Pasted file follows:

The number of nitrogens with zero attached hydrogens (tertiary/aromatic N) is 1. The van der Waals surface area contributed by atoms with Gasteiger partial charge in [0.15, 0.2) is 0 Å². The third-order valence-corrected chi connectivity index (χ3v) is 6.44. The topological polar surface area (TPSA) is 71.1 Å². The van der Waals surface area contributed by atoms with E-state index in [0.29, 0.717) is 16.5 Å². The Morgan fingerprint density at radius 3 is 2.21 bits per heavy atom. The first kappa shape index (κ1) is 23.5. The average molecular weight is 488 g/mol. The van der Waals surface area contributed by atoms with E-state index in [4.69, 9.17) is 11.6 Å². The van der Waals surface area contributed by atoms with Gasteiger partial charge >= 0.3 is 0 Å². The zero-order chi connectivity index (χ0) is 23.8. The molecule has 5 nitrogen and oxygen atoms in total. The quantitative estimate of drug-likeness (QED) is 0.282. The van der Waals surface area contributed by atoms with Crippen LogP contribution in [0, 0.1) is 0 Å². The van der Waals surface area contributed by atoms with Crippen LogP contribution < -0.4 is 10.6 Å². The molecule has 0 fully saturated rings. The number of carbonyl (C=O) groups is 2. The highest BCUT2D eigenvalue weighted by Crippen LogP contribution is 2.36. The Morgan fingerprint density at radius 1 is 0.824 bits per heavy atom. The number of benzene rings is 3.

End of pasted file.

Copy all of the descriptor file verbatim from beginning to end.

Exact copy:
The number of nitrogens with zero attached hydrogens (tertiary/aromatic N) is 1. The van der Waals surface area contributed by atoms with Gasteiger partial charge in [0.15, 0.2) is 0 Å². The third-order valence-corrected chi connectivity index (χ3v) is 6.44. The topological polar surface area (TPSA) is 71.1 Å². The van der Waals surface area contributed by atoms with E-state index in [0.29, 0.717) is 16.5 Å². The Morgan fingerprint density at radius 3 is 2.21 bits per heavy atom. The first kappa shape index (κ1) is 23.5. The average molecular weight is 488 g/mol. The van der Waals surface area contributed by atoms with E-state index in [4.69, 9.17) is 11.6 Å². The van der Waals surface area contributed by atoms with Gasteiger partial charge >= 0.3 is 0 Å². The zero-order chi connectivity index (χ0) is 23.8. The molecule has 5 nitrogen and oxygen atoms in total. The quantitative estimate of drug-likeness (QED) is 0.282. The van der Waals surface area contributed by atoms with Crippen LogP contribution in [0, 0.1) is 0 Å². The van der Waals surface area contributed by atoms with Crippen LogP contribution < -0.4 is 10.6 Å². The molecule has 0 fully saturated rings. The number of carbonyl (C=O) groups is 2. The highest BCUT2D eigenvalue weighted by Crippen LogP contribution is 2.36. The Morgan fingerprint density at radius 1 is 0.824 bits per heavy atom. The number of benzene rings is 3.